Saturday’s smiles

May 28, 2016

A ship engine failed and none of the crew could fix it.

Eventually the captain suggested someone he knew who had 40 years’ on the job.

He inspected the engine very carefully from top to bottom.

After looking things over, he reached into his bag and pulled out a small hammer.

He gently tapped something and instantly, the engine lurched into life.

It was fixed and the ship could sail.

A week later the owners got a bill for $10,000.

They weren’t impressed.

“You hardly did anything, how could that cost $10,00,” one said and requested an itemised account.’

The reply simply said:  “Tapping with a hammer – $2.00; Knowing where to tap? – $9,998.00.”


Somewhere this won’t be a joke

May 28, 2016

The scary thing is that something like this will be happening somewhere:

Saturday’s smiles

May 21, 2016

Paddy O’Leary was waiting at the bus stop with his friend, Michael Maguire, when a lorry went by loaded up with rolls of turf.

O’Leary opined, ‘I’m gonna do that when I win de lottery, Maguire.’

‘What’s that, Michael?’ responded his mate.

‘Send me lawn away to be cut,’  O’Leary replied.

Saturday’s smiles

May 14, 2016

The manager of the garden centre overheard one of her sales assistants talking to a customer.

‘No, we haven’t had any in ages,’ said the assistant. ‘And I don’t know when we’ll be getting any more.’

The customer left and the manager walked over to her assistant and said, ‘Never tell a customer we can’t get them something, ‘Whatever they want we can always get it on order and deliver it. Do you understand?’

The assistant nodded though she didn’t look confident.

‘So what did the customer want?’ asked the manager.

‘Rain,’ the assistant replied.

Saturday’s smiles

May 7, 2016

Mothers’ Dictionary:

Dumbwaiter: One who asks if the kids would like dessert.

Feedback: The inevitable result when the babies don’t like what you’ve just fed them.

Full Name: What you call your children when you’re mad at them.

Grandparents: The people who think your children are wonderful even though they’re sure you’re not bringing them up correctly.

Hearsay: What toddlers do when anyone mutters a dirty word.

Independent: How we want our children to be for as long as they do everything we want them to.

Mud: An irresistible attraction.

Not me: The person responsible for whatever’s gone wrong and for putting it right.

Puddle: A small body of water that draws other small bodies wearing dry shoes into it.

Show Off: A child who is more talented than yours.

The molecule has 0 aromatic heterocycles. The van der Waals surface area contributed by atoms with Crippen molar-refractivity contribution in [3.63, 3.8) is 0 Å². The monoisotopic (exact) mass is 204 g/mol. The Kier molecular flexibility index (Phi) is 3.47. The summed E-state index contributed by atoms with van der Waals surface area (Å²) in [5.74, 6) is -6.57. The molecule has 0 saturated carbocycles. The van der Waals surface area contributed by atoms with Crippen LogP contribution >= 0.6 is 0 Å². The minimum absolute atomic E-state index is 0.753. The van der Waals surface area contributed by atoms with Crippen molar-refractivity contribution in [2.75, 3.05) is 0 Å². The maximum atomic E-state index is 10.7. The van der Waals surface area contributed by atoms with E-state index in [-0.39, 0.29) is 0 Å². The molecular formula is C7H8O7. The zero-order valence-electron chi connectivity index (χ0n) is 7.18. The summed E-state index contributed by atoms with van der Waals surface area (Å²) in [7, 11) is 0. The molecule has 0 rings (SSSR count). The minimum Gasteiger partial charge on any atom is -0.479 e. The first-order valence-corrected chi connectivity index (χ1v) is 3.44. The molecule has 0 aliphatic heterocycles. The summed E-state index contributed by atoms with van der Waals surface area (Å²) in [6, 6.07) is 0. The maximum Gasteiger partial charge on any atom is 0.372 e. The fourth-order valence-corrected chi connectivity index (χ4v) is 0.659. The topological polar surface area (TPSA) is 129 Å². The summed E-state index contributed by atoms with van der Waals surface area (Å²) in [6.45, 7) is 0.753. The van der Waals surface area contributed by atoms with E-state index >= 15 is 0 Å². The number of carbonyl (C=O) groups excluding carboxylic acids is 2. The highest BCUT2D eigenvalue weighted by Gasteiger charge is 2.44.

Silence: Something you long for when you haven’t got it and worry about when you get it.

Sterilise: What you do to your first baby’s dummy by boiling it, and to your last baby’s dummy by spitting on it and wiping it with saliva.

Top Bunk: A place you should never put a child who’s wearing Superman pyjamas.

Whodunit: None of the kids that live in your house.

Grin, giggle, guffaw

May 1, 2016

World Laughter Day was created in 1998 by Dr. Madan Kataria, founder of the worldwide Laughter Yoga movement.

First Sunday of every May is World Laughter Day. Our mission to bring good heath joy and world peace thru laughter. The way Laughter Yoga has spread across 105 countries in less than 21 years without any marketing and advertising, it leaves me with no doubt this is what the whole world needs. . . 

WLD 2016 Ad

LifeSkills's photo.
Laughter Yoga's photo.

I’ve done a couple of Laughter Yoga workshops – they are hilarious and health-giving.

I finished the weekend feeling relaxed and refreshed and the following day I discovered muscles across my abdomen I hadn’t known I possessed.

You can find out more about Laughter Yoga in New Zealand here.

And see it in action here:

It’s not only possible to laugh for no reason but if you need a bit of help to grin, giggle or guffaw try Victoria Wood:



Saturday’s smiles

April 30, 2016

A major research institute has just announced the discovery of the heaviest element yet known to science. It has been tentatively named governmentium.

Governmentium has at least one neutron, 12 deputy neutrons, 75 assistant neutrons, and 224 deputy assistant neutrons, giving it an atomic mass of at least 312.

These 312 or more atomic particles are surrounded by subatomic particles called morons, which are in turn surrounded by a vast number of
other subatomic particles called peons.

Governmentium has a half-life of three years.

It does not normally decay, but instead grows by undergoing reorganization, in which the neutron and/or some of the deputy neutrons, assistant neutrons and deputy assistant neutrons exchange places, and some morons become neutrons, deputies, assistants and/or assistant deputies, thus forming many isodopes.

Since governmentium has no electrons, it is inert.

It is primarily observable in that it functions to impede every reaction with which it comes into contact.

In one observed instance a minute amount of governmentium caused a reaction to take over four days to complete, when it would normally
have taken less than a second.

Governmentium is difficult to distinguish from the element previously believed to be the heaviest, administratium.

Administratium is very similar but has slightly less mass, each atom having twice as many morons but only half as many peons.

Some scientists speculate that governmentium is formed whenever  morons reach a certain concentration. They refer to this hypocritical concentration as the critical morass.

They further speculate that governmentium, when catalysed with a sufficient quantity of revenue, radiates peons while accumulating more morons, and thus decays to form administratium


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